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“Contractor Rule Changes Coming Right And Left: 8 Highlights”

Law360 By Pamela M. Ploor

Federal contractors are experiencing whiplash trying to keep up with the changes that keep coming. In our efforts to keep federal contractors and those that do not want to become federal contractors (like health care entities) up to date, we will summarize key developments and practical impact so contractors can take a moment to catch their collective breath and plan their next steps.

1. OFCCP Announced Five-Year Break From Enforcement For TRICARE-Affiliated Entities

On May 7, 2014, the Office of Federal Contract Compliance Programs announced a five-year moratorium on audits of and enforcement activity against health care entities that have as their only basis for OFCCP coverage participation in TRICARE, the U.S. Department of Defense’s health care program for active and retired military members. The announcement came in the form of Directive 2014-01. The OFCCP states a "difference in understanding" exists between the U.S. Department of Labor and "some entities affiliated with the TRICARE community" regarding subcontractor coverage. As a result of what the OFCCP calls "confusion" regarding coverage in the "TRICARE subcontractor community," it is issuing the five-year moratorium.

During the five-year period, the OFCCP will do “extensive outreach,” which includes providing technical assistance, training, convening listening sessions, and conducting webinars on the OFCCP’s legal authorities and jurisdiction. The purpose of the outreach according to the OFCCP is "to provide greater clarity" about OFCCP coverage as a result of TRICARE. The directive also states the OFCCP will work with other federal agencies to clarify "coverage of health care providers under federal statutes applicable to subcontractors."

It appears the OFCCP will try to convince the DOD to support (or perhaps not detract from) the OFCCP's effort to cover TRICARE providers. What the OFCCP will not do during the moratorium is give up its effort to bring health care entities that receive or participate in TRICARE under the OFCCP’s regulatory control. The OFCCP is just agreeing not to pursue health care entities for five years.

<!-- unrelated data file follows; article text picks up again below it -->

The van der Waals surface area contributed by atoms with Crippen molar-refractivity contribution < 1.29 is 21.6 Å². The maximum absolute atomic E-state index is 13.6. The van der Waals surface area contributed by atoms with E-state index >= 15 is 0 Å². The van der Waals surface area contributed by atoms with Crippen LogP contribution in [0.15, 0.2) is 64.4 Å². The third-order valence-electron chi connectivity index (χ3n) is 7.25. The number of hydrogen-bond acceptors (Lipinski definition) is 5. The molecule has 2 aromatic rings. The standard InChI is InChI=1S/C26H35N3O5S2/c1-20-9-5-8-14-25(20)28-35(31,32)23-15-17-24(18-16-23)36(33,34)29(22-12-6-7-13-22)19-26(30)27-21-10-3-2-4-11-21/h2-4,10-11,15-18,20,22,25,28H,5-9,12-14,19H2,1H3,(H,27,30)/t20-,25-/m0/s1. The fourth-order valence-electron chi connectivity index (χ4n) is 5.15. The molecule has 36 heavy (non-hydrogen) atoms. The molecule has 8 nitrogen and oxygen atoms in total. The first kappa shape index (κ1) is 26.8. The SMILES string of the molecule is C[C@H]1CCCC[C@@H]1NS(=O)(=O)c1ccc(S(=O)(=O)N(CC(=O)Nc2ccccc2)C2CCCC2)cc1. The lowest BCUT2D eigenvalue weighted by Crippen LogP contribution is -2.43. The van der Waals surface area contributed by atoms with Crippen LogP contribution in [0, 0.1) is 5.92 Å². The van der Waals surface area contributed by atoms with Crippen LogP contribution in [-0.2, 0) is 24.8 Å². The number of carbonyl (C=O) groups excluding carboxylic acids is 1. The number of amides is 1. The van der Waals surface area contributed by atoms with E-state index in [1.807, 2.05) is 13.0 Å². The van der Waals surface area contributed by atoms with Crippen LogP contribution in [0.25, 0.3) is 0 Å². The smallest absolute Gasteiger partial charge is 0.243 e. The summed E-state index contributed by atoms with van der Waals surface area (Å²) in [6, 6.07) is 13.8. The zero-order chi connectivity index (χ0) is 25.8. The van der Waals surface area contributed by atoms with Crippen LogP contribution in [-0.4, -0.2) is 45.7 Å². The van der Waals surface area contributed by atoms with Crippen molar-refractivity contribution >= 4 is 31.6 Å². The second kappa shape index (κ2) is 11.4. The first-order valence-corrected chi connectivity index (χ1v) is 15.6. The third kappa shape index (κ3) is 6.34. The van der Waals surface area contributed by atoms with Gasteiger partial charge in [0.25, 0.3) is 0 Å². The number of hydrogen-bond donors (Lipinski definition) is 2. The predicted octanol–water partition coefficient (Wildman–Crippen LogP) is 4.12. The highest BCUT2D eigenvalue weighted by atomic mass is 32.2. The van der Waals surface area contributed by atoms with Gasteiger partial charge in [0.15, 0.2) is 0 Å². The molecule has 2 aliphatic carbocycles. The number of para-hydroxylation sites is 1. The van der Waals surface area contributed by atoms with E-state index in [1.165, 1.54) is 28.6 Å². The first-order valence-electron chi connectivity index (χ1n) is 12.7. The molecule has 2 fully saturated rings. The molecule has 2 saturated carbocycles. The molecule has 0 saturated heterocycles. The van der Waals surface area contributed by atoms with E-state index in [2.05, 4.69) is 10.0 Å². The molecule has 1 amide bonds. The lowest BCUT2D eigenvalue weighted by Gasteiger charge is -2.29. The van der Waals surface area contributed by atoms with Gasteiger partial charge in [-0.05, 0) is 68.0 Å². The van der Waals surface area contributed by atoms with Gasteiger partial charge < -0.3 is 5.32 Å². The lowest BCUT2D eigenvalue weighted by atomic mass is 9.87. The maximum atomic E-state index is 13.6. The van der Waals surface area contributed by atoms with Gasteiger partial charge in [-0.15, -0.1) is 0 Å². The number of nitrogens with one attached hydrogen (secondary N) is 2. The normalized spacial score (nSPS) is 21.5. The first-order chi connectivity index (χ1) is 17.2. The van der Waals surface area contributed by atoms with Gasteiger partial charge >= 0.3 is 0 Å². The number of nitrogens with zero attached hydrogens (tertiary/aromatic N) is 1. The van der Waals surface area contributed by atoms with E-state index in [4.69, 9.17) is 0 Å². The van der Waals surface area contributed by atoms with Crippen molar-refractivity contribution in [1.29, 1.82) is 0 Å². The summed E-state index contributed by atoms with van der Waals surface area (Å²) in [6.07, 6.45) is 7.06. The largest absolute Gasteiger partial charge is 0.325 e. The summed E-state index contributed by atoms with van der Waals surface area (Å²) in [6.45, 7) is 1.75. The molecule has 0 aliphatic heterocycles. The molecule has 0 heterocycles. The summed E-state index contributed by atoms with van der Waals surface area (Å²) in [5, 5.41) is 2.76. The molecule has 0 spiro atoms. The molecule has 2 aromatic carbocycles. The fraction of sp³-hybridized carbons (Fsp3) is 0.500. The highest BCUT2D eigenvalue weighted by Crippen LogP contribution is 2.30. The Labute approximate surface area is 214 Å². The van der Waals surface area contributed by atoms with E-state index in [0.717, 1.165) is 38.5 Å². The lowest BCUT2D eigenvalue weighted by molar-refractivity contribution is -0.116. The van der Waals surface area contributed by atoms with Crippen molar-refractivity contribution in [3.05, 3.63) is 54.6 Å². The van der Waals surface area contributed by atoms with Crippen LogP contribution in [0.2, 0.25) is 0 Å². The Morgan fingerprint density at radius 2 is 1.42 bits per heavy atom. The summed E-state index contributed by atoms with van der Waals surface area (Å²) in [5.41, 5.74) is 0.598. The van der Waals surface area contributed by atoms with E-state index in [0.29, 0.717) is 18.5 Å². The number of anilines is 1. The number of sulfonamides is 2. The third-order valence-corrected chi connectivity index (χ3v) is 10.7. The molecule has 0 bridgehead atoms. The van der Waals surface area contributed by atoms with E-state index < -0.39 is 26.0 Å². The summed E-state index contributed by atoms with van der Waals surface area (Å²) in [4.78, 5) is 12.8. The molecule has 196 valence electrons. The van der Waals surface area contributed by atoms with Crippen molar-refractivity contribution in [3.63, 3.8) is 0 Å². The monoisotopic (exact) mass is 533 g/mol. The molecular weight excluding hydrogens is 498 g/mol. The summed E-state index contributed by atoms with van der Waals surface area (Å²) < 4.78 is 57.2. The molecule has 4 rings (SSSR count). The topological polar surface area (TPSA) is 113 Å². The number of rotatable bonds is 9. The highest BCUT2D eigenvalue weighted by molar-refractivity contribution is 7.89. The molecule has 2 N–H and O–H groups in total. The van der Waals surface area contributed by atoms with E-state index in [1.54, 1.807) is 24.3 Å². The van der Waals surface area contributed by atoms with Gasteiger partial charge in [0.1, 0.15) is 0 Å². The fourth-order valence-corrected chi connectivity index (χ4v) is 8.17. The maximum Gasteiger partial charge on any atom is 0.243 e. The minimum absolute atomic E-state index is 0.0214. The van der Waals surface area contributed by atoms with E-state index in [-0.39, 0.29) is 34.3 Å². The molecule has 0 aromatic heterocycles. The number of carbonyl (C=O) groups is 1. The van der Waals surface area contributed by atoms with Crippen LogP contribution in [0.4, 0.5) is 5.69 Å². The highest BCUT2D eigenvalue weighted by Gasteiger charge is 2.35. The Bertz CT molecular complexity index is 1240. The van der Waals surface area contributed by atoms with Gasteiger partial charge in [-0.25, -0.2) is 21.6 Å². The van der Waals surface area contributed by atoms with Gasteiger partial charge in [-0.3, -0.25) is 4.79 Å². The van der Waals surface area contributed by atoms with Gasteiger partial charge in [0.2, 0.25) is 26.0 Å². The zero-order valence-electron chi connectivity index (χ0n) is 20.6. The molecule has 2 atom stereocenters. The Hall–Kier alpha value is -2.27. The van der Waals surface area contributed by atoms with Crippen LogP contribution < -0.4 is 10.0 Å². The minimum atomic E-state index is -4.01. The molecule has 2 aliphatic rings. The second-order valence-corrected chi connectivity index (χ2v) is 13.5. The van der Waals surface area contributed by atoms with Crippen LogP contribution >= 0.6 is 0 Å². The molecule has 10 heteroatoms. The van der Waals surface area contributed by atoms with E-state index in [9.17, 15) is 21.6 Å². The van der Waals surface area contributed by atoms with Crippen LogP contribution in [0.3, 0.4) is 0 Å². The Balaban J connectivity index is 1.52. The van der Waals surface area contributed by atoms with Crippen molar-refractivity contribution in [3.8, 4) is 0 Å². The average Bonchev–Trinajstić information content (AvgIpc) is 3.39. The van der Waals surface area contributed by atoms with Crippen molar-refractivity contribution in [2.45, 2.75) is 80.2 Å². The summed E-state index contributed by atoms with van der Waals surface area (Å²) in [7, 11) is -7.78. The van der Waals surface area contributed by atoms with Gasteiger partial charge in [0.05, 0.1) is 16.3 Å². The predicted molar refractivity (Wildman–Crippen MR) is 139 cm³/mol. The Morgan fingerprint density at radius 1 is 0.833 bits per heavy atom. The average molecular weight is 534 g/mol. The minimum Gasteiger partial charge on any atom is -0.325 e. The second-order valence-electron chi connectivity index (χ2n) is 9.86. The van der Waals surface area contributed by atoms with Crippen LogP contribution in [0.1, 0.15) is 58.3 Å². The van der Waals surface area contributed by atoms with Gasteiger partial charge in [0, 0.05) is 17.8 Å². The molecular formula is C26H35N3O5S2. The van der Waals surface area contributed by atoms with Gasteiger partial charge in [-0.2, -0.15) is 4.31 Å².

The moratorium applies to health care entities that participate in TRICARE as subcontractors under a prime contract between the DOD TRICARE Management Activity and one of the prime contractors providing managed-care contractors, including (1) health care entities that participate in TRICARE only as subcontractors, (2) health care entities that participate in TRICARE as subcontractors and as subcontractors under any Medicare program, (3) health care entities that participate in TRICARE as subcontractors and as subcontractors under the Federal Employee Health Benefits Program, and (4) health care entities that participate in TRICARE as subcontractors and "as subcontractors under any other federal health program."

Health care entities that remain covered as a contractor, according to the OFCCP, and are not exempted by the moratorium are (1) entities that participate in TRICARE as subcontractors and that hold prime contracts with a federal agency (like the Veterans Administration or the Indian Health Service) and (2) TRICARE subcontractors that hold separate, independent non-health care related federal subcontracts. Another exception to the moratorium are discrimination complaints, which the OFCCP will continue to process against entities covered by the moratorium.

If a health care entity that is subject to the moratorium has a pending OFCCP audit, the OFCCP will close the audit within 30 business days of the date of the directive (by June 19, 2014). A health care company covered by the moratorium that receives an OFCCP audit letter, which is called a scheduling letter, should send a letter to its local OFCCP office requesting administrative closure of the audit and include a copy of its TRICARE agreement. If a health care entity covered by the moratorium earlier received advance notice of an OFCCP audit through the corporate scheduling announcement letter, the OFCCP states the entity should wait to receive the scheduling letter before requesting closure — ostensibly because the OFCCP may never send the scheduling letter.

The moratorium appears to be the result of resistance from TRICARE providers to OFCCP jurisdiction and to congressional oversight reflecting displeasure with OFCCP’s application of its obligations to TRICARE recipients. There is a bill (H.R. 3633: Protecting Health Care Providers from Increased Administrative Burdens Act) pending before Congress providing that entities that receive payment from the federal government related to the delivery of health care services to individuals will not be treated as a federal contractor or subcontractor by the OFCCP. Health care entities that do not wish to be federal contractors should support passage of this bill because its current chance of enactment is very low.

Practical Impact?

Little, unless a health care entity is currently under audit by the OFCCP and is covered by the moratorium. Even for health care providers that have receipt of TRICARE or participation in a TRICARE network as their only relationship with the federal government or federal government health plans, the break is temporary. The moratorium letter assumes that federal subcontractor status exists for such hospital providers despite the statute (National Defense Authorization Act, H.R. 1540, 2012) that Congress passed to exempt such coverage. The moratorium merely delays enforcement of the OFCCP’s ambiguous standards. The OFCCP potentially could also assert jurisdiction over conduct that occurs during the five-year break.